In 2015, we celebrated world leaders’ recognition of the fundamental and strategic role that sustainable land management must play in advancing biodiversity conservation and climate resilience.
Six years after the launch of the SDGs and more than a third of their implementation schedule, it is important to assess how far we have come: what have countries done to meet their ambitious but essential cross-cutting commitments to combat desertification? , restore degraded lands and soils and strive to achieve a land degradation neutral world? This assessment is particularly timely given that the 2021 High Level Political Forum reviewed progress towards SDG 13 on climate action and examined the integrated, indivisible and interdependent nature of the SDGs. As such, we have studied progress towards the land-based elements of reporting on SDG 13 as well as SDG 15 to “protect, restore and promote the sustainable use of terrestrial ecosystems, sustainably manage forests, combat desertification, halve and reverse land degradation and halt”. Loss of biodiversity.”
There are indeed countries that have advanced their commitments to land degradation and restoration under the SDGs. Some have undertaken thoughtful planning or allocated new resources. Others have increased or strengthened land restoration and sustainable land management practices in an inclusive manner. A few have introduced far-reaching reforms, established new national programs or drafted new laws to ensure long-term effectiveness. However, our review suggests that many countries have not yet prioritized land degradation neutrality in their national development agendas and most have not taken meaningful action. Even those who have acted decisively still have a long way to go before their new laws, policies and strategies are fully implemented, or their programs reach the necessary scale.
This lack of sufficient action is particularly vexing since many countries have also made similar environmental commitments in other United Nations frameworks: the United Nations Framework Convention on Climate Change (UNFCCC) and the United Nations Convention on combating desertification (UNCCD). Because SDG commitments and reporting requirements overlap significantly with those of the UNFCCC and UNCCD, policymakers have mutually reinforcing incentives to advance this SDG commitment.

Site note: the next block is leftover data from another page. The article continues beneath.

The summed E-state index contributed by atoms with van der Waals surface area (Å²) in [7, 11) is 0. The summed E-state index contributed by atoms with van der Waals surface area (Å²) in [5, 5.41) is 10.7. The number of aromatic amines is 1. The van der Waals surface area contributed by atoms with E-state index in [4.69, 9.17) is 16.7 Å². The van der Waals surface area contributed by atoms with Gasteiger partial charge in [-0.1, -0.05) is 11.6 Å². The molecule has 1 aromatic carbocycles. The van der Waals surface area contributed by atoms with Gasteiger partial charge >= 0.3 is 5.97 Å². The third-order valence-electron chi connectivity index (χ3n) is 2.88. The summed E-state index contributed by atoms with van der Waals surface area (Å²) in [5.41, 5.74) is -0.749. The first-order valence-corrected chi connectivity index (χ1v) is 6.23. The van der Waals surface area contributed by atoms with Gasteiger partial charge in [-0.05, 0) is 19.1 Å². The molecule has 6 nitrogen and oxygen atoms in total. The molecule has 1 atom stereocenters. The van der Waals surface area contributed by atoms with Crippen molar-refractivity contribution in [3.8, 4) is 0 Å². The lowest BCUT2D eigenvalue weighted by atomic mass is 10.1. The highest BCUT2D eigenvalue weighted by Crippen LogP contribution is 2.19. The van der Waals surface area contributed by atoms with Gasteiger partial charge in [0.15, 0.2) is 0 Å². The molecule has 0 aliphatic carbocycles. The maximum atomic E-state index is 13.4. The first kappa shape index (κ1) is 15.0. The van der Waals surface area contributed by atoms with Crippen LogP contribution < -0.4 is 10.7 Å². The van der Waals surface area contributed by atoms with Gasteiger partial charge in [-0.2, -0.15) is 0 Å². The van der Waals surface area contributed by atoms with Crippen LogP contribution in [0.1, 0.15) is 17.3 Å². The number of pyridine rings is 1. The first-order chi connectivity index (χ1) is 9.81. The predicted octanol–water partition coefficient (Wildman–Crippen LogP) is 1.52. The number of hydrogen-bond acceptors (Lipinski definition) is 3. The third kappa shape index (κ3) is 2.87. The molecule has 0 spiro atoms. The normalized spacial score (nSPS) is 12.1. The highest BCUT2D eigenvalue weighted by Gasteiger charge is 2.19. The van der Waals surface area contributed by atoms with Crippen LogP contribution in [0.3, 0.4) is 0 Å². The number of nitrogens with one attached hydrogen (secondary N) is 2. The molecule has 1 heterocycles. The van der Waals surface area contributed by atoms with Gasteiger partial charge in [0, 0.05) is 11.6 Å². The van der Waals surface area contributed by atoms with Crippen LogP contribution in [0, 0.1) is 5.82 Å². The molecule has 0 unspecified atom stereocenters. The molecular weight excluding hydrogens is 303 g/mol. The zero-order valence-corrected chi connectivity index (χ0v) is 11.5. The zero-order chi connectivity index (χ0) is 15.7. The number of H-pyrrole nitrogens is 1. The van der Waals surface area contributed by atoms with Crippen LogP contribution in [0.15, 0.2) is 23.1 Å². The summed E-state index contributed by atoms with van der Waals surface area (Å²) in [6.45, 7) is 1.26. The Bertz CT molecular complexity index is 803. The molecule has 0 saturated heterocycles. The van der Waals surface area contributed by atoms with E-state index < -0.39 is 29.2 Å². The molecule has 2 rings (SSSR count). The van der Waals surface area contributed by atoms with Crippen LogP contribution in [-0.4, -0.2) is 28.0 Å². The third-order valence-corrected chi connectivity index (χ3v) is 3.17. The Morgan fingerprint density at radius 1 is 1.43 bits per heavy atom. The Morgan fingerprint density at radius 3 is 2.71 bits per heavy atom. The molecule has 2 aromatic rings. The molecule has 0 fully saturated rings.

When environmental degradation is minimized and restoration efforts are prioritized, ecosystems can sequester and store more carbon and lessen the impact of some climate change effects. As we move forward into the United Nations Decade of Ecosystem Restoration 2021-2030, we can hope to see increased alignment and collaboration among agencies fighting for a more sustainable world.
Achieving the land degradation neutrality goal of the SDGs will require strong political commitment in all countries, backed by dedicated resources, to implement concerted, deliberate and multi-sectoral efforts. Until now, countries have sometimes been distracted by competing priorities or constrained by a lack of capacity or the belief that environmental challenges are too complex to solve. Now is the time for governments, development partners, civil society practitioners, experts and researchers to come together and pool their experience, expertise, resources and institutional reach. The post-COVID-19 world we all hope for hinges on whether people – everyone, everywhere – can count on strong environmental policies to boost their food security, livelihoods, health and resilience. climatic.
The highly visible and powerful platform provided by the SDGs only works if it catalyzes action. It must provide governments with incentives to act, it must offer effective advocacy levers to civil society organizations and it must help the wide range of actors working on land degradation to remain strategically aligned. This requires clear and accessible information on what countries have done – what we should celebrate – as well as what countries could and should do to meet their land degradation and restoration commitments under the SDGs. . These reports should come from governments, civil society and community groups around the world.
The following sections provide a detailed description of the analysis we conducted to assess countries’ progress towards SDG15 on land degradation neutrality and the indicator that follows this commitment, 15.3.1.